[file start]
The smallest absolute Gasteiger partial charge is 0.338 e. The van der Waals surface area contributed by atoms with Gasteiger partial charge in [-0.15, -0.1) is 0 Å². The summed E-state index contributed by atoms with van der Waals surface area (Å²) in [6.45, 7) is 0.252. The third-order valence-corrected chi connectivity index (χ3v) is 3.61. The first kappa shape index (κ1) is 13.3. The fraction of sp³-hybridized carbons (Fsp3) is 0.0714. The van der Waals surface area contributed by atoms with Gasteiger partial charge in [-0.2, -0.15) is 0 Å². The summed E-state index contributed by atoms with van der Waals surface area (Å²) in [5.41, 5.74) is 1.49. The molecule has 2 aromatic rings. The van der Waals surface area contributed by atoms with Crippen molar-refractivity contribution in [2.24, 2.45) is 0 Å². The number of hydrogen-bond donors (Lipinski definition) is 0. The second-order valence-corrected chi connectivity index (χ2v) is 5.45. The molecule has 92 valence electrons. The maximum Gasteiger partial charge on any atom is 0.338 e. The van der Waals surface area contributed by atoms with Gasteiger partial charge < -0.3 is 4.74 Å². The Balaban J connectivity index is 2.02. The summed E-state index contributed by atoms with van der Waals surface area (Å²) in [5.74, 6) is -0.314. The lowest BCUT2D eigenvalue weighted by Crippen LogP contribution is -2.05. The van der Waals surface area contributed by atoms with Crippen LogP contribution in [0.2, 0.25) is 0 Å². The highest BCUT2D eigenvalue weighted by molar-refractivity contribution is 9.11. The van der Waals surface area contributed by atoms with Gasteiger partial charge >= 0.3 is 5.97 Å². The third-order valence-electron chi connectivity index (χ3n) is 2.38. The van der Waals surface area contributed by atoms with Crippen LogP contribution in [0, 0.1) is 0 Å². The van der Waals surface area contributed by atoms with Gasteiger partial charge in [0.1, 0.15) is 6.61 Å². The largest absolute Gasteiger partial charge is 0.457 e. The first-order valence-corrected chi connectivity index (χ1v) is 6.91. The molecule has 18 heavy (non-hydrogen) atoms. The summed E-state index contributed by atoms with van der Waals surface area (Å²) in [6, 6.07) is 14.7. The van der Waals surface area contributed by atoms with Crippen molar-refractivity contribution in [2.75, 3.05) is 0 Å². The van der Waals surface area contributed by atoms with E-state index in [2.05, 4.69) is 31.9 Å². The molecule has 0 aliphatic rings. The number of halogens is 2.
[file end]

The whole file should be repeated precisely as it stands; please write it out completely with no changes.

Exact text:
The smallest absolute Gasteiger partial charge is 0.338 e. The van der Waals surface area contributed by atoms with Gasteiger partial charge in [-0.15, -0.1) is 0 Å². The summed E-state index contributed by atoms with van der Waals surface area (Å²) in [6.45, 7) is 0.252. The third-order valence-corrected chi connectivity index (χ3v) is 3.61. The first kappa shape index (κ1) is 13.3. The fraction of sp³-hybridized carbons (Fsp3) is 0.0714. The van der Waals surface area contributed by atoms with Gasteiger partial charge in [-0.2, -0.15) is 0 Å². The summed E-state index contributed by atoms with van der Waals surface area (Å²) in [5.41, 5.74) is 1.49. The molecule has 2 aromatic rings. The van der Waals surface area contributed by atoms with Crippen molar-refractivity contribution in [2.24, 2.45) is 0 Å². The number of hydrogen-bond donors (Lipinski definition) is 0. The second-order valence-corrected chi connectivity index (χ2v) is 5.45. The molecule has 92 valence electrons. The maximum Gasteiger partial charge on any atom is 0.338 e. The van der Waals surface area contributed by atoms with Gasteiger partial charge < -0.3 is 4.74 Å². The Balaban J connectivity index is 2.02. The summed E-state index contributed by atoms with van der Waals surface area (Å²) in [5.74, 6) is -0.314. The lowest BCUT2D eigenvalue weighted by Crippen LogP contribution is -2.05. The van der Waals surface area contributed by atoms with Crippen LogP contribution in [0.2, 0.25) is 0 Å². The highest BCUT2D eigenvalue weighted by molar-refractivity contribution is 9.11. The van der Waals surface area contributed by atoms with Gasteiger partial charge >= 0.3 is 5.97 Å². The third-order valence-electron chi connectivity index (χ3n) is 2.38. The van der Waals surface area contributed by atoms with Crippen LogP contribution in [0, 0.1) is 0 Å². The van der Waals surface area contributed by atoms with Gasteiger partial charge in [0.1, 0.15) is 6.61 Å². The largest absolute Gasteiger partial charge is 0.457 e. The first-order valence-corrected chi connectivity index (χ1v) is 6.91. The molecule has 18 heavy (non-hydrogen) atoms. The summed E-state index contributed by atoms with van der Waals surface area (Å²) in [6, 6.07) is 14.7. The van der Waals surface area contributed by atoms with Crippen molar-refractivity contribution in [2.75, 3.05) is 0 Å². The van der Waals surface area contributed by atoms with E-state index in [2.05, 4.69) is 31.9 Å². The molecule has 0 aliphatic rings. The number of halogens is 2.